Of Hearts and Shadows is the latest in a long line of screamo acts looking to make a dent in the scene. However, to simply call them screamo would be oversimplifying the music they create. Or, I could just be looking for some way to justify my enjoyment of the music.
If you have made a habit of reading my reviews, you probably know that screamo bands have a harder job of winning me over. You see, I am more of a metal guy and the screamo scene often times escapes me. I just wanted that up front, it is not that I am not open to it, but like any new style that comes up and makes it big there are bound to be a lot of sound alike bands that try to get caught in the wake of the frontrunners. That being the case, I have found fewer screamo bands I actually like. Of Hearts and Shadows is one of those bands that showcases a high level of talent and make moves to expand on the borders of the music the play.
Touching Base with a Chainsaw is not a perfect album, not by a longshot, but there is certainly a lot to sink your teeth into. The screamo label is an easy fit for them, although there is a lot of metalcore in their sound. It is almost like a metalcore band brought in a screamo style vocalist and the result is some sort of mutant emocore. The vocals have that alternating clean and raw throated scream mix that is a signature of screamo, but the music has a lot of technical precision in their timing with their lead harmonies and hardcore-esque breakdowns.
Honestly, this album was a surprise. I did not expect much from it, which was likely a mistake on my part, but I am tough enough to admit it. I was caught offguard, the music is crisp, heavy, very easy to bang your head to. Not to mention the strong grooves that they develop, lots of breakdowns and melodic phrasing mixed in that demonstrate some nicely developing songwriting skills.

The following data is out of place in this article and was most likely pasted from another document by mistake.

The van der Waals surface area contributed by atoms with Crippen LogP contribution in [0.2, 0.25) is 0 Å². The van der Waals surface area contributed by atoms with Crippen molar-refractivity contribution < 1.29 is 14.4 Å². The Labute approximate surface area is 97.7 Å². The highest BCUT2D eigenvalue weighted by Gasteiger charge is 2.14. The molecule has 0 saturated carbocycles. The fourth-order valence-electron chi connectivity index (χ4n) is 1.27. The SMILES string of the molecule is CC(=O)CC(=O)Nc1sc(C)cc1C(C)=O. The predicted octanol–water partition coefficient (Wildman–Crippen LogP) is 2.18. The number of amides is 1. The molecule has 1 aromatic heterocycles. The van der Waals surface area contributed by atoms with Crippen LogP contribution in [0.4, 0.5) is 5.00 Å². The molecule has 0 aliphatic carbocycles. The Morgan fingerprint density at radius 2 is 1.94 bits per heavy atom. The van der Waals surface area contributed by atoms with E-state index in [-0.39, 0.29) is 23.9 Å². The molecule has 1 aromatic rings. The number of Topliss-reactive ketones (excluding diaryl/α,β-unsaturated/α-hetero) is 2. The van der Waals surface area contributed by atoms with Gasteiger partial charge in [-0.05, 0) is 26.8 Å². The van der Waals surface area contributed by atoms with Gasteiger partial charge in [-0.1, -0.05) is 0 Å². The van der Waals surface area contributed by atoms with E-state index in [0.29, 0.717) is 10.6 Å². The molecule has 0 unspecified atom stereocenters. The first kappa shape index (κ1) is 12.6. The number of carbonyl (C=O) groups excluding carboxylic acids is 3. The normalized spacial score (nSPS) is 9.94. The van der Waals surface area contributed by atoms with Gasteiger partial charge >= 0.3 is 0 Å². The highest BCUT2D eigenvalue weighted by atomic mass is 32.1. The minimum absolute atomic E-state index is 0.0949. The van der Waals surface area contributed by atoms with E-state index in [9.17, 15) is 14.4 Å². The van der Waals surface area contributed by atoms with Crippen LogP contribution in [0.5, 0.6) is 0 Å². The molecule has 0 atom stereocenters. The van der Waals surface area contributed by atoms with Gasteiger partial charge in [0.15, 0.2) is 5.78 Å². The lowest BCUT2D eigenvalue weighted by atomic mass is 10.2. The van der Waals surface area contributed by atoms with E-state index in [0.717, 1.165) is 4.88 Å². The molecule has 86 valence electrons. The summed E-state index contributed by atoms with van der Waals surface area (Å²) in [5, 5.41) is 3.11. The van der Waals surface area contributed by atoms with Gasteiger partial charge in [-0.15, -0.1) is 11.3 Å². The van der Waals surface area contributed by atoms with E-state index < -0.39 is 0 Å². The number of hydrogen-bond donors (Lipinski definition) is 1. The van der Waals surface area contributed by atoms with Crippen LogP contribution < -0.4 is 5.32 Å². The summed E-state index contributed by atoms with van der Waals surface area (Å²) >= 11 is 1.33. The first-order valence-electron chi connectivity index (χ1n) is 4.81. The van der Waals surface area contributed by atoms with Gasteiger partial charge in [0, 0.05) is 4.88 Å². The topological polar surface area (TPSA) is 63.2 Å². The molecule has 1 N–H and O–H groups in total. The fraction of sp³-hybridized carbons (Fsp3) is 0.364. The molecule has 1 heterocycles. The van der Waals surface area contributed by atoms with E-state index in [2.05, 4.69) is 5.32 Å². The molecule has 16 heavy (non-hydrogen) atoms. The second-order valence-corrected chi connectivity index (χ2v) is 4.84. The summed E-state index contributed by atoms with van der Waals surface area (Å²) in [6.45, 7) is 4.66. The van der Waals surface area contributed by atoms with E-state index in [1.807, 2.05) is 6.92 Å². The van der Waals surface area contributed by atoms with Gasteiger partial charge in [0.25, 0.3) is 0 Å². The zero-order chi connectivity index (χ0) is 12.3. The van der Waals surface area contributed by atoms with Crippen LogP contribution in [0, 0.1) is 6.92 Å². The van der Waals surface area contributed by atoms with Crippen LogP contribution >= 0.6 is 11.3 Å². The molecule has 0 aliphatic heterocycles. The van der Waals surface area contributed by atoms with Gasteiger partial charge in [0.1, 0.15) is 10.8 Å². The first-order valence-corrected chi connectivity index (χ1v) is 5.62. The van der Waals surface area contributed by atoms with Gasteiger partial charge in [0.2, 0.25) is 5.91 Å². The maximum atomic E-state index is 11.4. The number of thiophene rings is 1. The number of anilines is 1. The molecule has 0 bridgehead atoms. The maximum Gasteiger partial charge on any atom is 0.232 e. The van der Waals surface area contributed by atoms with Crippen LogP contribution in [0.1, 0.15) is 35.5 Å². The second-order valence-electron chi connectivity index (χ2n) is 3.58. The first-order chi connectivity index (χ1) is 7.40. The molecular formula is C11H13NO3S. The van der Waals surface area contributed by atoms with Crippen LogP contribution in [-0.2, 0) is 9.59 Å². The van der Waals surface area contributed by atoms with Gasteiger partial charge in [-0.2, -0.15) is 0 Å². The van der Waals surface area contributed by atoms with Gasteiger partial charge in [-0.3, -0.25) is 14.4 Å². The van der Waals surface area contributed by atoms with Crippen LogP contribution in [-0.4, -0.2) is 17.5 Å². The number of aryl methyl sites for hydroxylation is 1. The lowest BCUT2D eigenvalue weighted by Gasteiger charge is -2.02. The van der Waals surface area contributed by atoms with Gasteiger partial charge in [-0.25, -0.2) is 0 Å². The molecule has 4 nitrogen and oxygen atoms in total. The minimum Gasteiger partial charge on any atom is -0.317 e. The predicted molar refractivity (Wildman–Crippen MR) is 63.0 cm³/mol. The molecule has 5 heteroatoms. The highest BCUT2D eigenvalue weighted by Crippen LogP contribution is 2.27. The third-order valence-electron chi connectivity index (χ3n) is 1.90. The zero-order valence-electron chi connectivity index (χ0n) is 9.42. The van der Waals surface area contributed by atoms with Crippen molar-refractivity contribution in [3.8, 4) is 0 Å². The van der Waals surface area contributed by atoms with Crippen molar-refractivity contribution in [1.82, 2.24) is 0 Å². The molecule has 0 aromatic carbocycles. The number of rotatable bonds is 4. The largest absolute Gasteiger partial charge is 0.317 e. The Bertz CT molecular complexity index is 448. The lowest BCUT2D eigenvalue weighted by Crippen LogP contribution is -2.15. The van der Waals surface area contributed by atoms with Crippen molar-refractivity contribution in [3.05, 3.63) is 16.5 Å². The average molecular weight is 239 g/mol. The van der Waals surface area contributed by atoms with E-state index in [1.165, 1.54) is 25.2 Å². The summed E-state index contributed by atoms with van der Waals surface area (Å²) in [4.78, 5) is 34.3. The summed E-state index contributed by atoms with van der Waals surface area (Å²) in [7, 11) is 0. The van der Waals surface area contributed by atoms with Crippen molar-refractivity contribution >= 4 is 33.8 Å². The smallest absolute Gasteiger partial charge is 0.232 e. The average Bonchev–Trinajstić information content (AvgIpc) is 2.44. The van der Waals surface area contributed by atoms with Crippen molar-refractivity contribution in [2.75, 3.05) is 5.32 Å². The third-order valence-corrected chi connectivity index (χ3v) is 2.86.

The weakest part of the band would have to be the vocals, more specifically the clean style employed by Scott Bixby. His scream is quite good, loud, in your face, and carries some emotion. The clean style, however, comes across as a bit flat, not bad most of the time, exposed primarily in the final track, "Aldernaun." The song is considerably softer than the rest of the album, spiced with some acoustic guitars, and while musically it has a nice flow to it, a nice counterpoint to the rest of the album, the vocals don't really work for me. Not terrible, just a little weaker than on the heavier tracks.
For the most part, Touching Base with a Chainsaw delivers the goods. Pay particular attention to tracks "Pretty for Nostalgia," "Arbitrary," "Pull the Trigger," and their near eight minute epic "The Airport Symphonies." Then, as the album begins to wind down, they offer up a solo piano instrumental called "Two Years," it is a soft, contemplative piece which works well as chill down from the rage that has preceded it.
Musically, the band is led by the twin guitars of co-founder Ricky Vazquez and Ian Archer, as they team for some great melodies and very heavy power driven sections. Behind them are bassist Isaih Herevia, and drummer Matt Williams. They are young, and all show the skills to take Of Hearts and Shadows to the next level.
Touching Base with a Chainsaw is a strong debut for the emocore act out of San Diego, CA. I will say, I am not a big fan of the band name, sounds a little too, uh, screamo for me. Also, if I may comment on the album cover, the band's name is a little too hard to make out, it doesn't pop enough. I'd recommend a different font, or at least a different color, so I am not left starring at it trying to figure out who it is.
Bottomline. Definitely worth your time. This is an good album, no doubt about it. It is a band that does not seem content to follow what has been done, but tries to bring a little more to the table. It will be interesting to see how the develop over their next couple of albums. Of Hearts and Shadows is definitely a band to keep an eye on.